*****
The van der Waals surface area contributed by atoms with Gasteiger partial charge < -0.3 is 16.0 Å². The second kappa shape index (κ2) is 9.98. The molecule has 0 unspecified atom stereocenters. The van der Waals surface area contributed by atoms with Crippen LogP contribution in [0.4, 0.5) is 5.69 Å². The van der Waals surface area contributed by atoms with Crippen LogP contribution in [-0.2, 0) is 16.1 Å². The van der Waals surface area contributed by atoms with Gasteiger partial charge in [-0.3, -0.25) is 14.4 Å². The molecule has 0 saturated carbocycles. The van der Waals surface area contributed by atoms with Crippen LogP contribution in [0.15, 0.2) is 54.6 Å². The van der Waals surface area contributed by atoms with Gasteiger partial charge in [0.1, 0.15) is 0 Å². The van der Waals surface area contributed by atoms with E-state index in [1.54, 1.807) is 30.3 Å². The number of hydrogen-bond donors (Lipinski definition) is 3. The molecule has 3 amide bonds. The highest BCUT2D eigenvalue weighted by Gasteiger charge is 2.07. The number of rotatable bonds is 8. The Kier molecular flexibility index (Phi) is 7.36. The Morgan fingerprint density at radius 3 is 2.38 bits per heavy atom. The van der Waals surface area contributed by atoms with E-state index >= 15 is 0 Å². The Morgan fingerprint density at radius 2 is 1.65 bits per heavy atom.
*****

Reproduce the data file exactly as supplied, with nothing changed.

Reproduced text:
The van der Waals surface area contributed by atoms with Gasteiger partial charge < -0.3 is 16.0 Å². The second kappa shape index (κ2) is 9.98. The molecule has 0 unspecified atom stereocenters. The van der Waals surface area contributed by atoms with Crippen LogP contribution in [0.4, 0.5) is 5.69 Å². The van der Waals surface area contributed by atoms with Crippen LogP contribution in [-0.2, 0) is 16.1 Å². The van der Waals surface area contributed by atoms with Gasteiger partial charge in [-0.3, -0.25) is 14.4 Å². The molecule has 0 saturated carbocycles. The van der Waals surface area contributed by atoms with Crippen LogP contribution in [0.15, 0.2) is 54.6 Å². The van der Waals surface area contributed by atoms with Gasteiger partial charge in [0.1, 0.15) is 0 Å². The van der Waals surface area contributed by atoms with E-state index in [1.54, 1.807) is 30.3 Å². The number of hydrogen-bond donors (Lipinski definition) is 3. The molecule has 3 amide bonds. The highest BCUT2D eigenvalue weighted by Gasteiger charge is 2.07. The number of rotatable bonds is 8. The Kier molecular flexibility index (Phi) is 7.36. The Morgan fingerprint density at radius 3 is 2.38 bits per heavy atom. The van der Waals surface area contributed by atoms with E-state index >= 15 is 0 Å². The Morgan fingerprint density at radius 2 is 1.65 bits per heavy atom.